By INA ALLECO R. SILVERIO
MANILA — The Bagong Alyansang Makabayan (BAYAN) members led a lightning protest against the multilateral finance institution Asian Development Bank (ADB) as it opened its 45th annual meeting at the Philippine International Convention Center (PICC) in Manila.
The group burned a reproduction of the ADB logo, but instead of the original definition, the acronym was spelled out as “Anti-Development Bank,”, and the slogan written under it was “Promoting poverty in Asia and the Pacific.
Bayan criticized the Benigno Aquino III administration for the supposed red carpet treatment it is giving to the ADB assembly. The group’s secretary-general, Renato Reyes, said the ADB is “behind many anti-poor and anti-development policies that impoverish the people and bankrupt the domestic economy.”
“The ADB is the main creditor and proponent of programs that facilitate the sell-off of Philippine patrimony to profit-oriented private business, including foreign corporations,” he said.
Bayan also blamed the ADB for being the brains behind the Electric Power Industry Reform Act (EPIRA), which, the group said, is the reason why the Philippines has the most expensive electricity rates in Asia. Even Mindanao, which is also being plagued by rotating brownouts due to lack of energy supply, has higher power rates than Hong Kong, Seoul, Kuala Lumpur, Bangkok and other major Asian cities. Electricity rates in the country have doubled since EPIRA was implemented.
(Photo by Ina Alleco R. Silverio / bulatlat.com)
“The ADB is the main proponent of Epira and the neoliberal restructuring of the country’s power sector in the past two decades. It bankrolled the design, legislation, and implementation of Epira, which it funded through debilitating foreign debt of about $1.6 billion in the past 14 years. Aside from power, ADB has also funded the privatization of the country’s water services, irrigation systems, dams, and even the commercialization of the National Food Authority (NFA). These reforms have resulted in skyrocketing cost of living and further hampered the poor Filipinos’ access to basic social and economic services,” Reyes said.
Draining public funds
In the meantime, Bayan spokesman Arnold Padilla said the loans used to finance the government’s supposed economic reform programs have also been draining the country’s resources and siphoning off funds that should be used for public education, mass housing, health services, social security, land reform, and other social services.
“The ADB is the single biggest foreign creditor of the Philippines, which as of 2011, owes the bank some $5.84 billion. More than half of the country’s multilateral debt comes from the ADB. For 2012, the Aquino administration is willing to spend P738.6 billion ($171.86 million) for debt servicing while the budget for social services is pegged at only P575.8 billion ($13.65 million),” he pointed out.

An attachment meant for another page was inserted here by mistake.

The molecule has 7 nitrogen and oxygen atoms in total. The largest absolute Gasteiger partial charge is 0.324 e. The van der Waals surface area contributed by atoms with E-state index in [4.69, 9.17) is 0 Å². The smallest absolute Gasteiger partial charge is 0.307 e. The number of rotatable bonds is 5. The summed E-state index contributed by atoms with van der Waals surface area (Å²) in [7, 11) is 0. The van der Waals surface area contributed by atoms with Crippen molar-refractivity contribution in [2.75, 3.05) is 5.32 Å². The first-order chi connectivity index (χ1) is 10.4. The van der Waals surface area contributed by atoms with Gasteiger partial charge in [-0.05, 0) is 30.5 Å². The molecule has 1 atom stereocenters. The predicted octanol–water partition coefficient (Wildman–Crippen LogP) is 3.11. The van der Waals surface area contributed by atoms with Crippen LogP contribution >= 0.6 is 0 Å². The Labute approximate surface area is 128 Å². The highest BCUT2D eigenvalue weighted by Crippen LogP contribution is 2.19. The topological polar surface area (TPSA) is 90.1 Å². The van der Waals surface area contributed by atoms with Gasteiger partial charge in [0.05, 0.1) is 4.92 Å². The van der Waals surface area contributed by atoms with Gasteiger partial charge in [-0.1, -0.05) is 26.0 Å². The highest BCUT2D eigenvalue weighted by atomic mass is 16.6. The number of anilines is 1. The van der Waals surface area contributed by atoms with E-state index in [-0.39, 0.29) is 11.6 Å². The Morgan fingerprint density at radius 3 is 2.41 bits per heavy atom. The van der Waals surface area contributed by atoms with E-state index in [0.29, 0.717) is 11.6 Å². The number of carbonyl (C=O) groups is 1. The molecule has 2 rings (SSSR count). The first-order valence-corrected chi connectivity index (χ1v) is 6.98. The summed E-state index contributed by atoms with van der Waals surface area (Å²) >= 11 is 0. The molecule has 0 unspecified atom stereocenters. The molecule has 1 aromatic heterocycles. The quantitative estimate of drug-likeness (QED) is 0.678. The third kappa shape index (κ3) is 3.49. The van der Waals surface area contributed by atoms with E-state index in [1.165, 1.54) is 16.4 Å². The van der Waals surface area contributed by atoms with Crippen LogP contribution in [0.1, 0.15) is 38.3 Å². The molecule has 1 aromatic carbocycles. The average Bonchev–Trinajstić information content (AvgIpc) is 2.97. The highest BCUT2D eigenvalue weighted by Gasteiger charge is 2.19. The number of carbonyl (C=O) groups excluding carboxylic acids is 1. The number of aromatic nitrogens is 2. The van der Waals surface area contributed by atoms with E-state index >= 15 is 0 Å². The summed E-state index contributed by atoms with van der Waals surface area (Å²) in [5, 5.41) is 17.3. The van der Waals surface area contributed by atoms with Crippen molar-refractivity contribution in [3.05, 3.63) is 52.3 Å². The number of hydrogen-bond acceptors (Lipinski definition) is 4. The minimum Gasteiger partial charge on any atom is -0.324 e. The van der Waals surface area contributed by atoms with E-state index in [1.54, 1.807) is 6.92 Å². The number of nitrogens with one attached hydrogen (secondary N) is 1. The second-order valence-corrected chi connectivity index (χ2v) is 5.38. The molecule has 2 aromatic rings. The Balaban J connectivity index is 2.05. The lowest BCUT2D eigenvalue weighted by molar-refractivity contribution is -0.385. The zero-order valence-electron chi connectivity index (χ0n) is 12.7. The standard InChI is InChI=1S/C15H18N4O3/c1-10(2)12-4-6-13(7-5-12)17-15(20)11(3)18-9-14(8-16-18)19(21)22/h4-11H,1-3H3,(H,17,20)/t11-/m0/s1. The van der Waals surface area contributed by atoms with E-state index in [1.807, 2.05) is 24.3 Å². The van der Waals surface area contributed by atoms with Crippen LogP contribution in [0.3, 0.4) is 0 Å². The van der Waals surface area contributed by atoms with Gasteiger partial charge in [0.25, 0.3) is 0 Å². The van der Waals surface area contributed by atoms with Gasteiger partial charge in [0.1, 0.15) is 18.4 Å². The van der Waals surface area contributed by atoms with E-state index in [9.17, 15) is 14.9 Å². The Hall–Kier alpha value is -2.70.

The Manila meeting is supposed to center on so-called “inclusive growth.” Bayan, however, said the impact of ADB’s policies and loans has been excluding and marginalizing the poor while enabling big corporations to rake in profits.
For profit, not public progress
For its part, the research group IBON Foundation Inc. and the nationwide aid network AidWatch Philippines, said the ADB has not only increased the Philippines’ debt dependency, but has also made these loans a leverage to implement damaging economic policies like trade liberalization and privatization of social and public services.
Apart from the Epira, IBON said, the ADB also promotes the privatization of the health sector, providing in 2004 a $200-million loan for the Health Sector Development Program (HSDP) to systematically advance and accelerate the privatization and commercialization of hospitals and the health care system in the country.
The ADB has also provided loans to and pushed for the privatization of the water sector, and, in 2001, declared in its water policy that government should cease providing water service to the public. It has also pushed for the privatization of dams, irrigation, as well as the National Food Authority (NFA). All these have resulted in higher user fees and diminished access to social services. Meanwhile, government spending on social services is likewise repressed to free up public resources for debt service.
In the meantime, IBON also said that to cover up for the damage that its policies and operations have caused, the ADB funded part of the administration’s conditional cash transfer program (CCT) despite lack of comprehensive studies and assessments on its effectiveness.
“This is aside from its resulting in a heavier debt burden for Filipinos who will repay the ADB an estimated $508.5 million in 25 years. Despite the resulting destructive effects on the economy, the Aquino government continues to support ADB’s programs and its corporate and private-sector driven agenda,” it said.
According to IBON, the government’s economic managers should bear in mind that the ADB programs are designed not to ensure “inclusive growth” but mainly to support private sector profits and the profits of the ADB itself.
It also said the government should look into the impact of the CCT program, which is a $400 million-loan from the ADB. The program, criticized as mainly a dole-out, was approved and funded despite lack of comprehensive studies on poverty alleviation.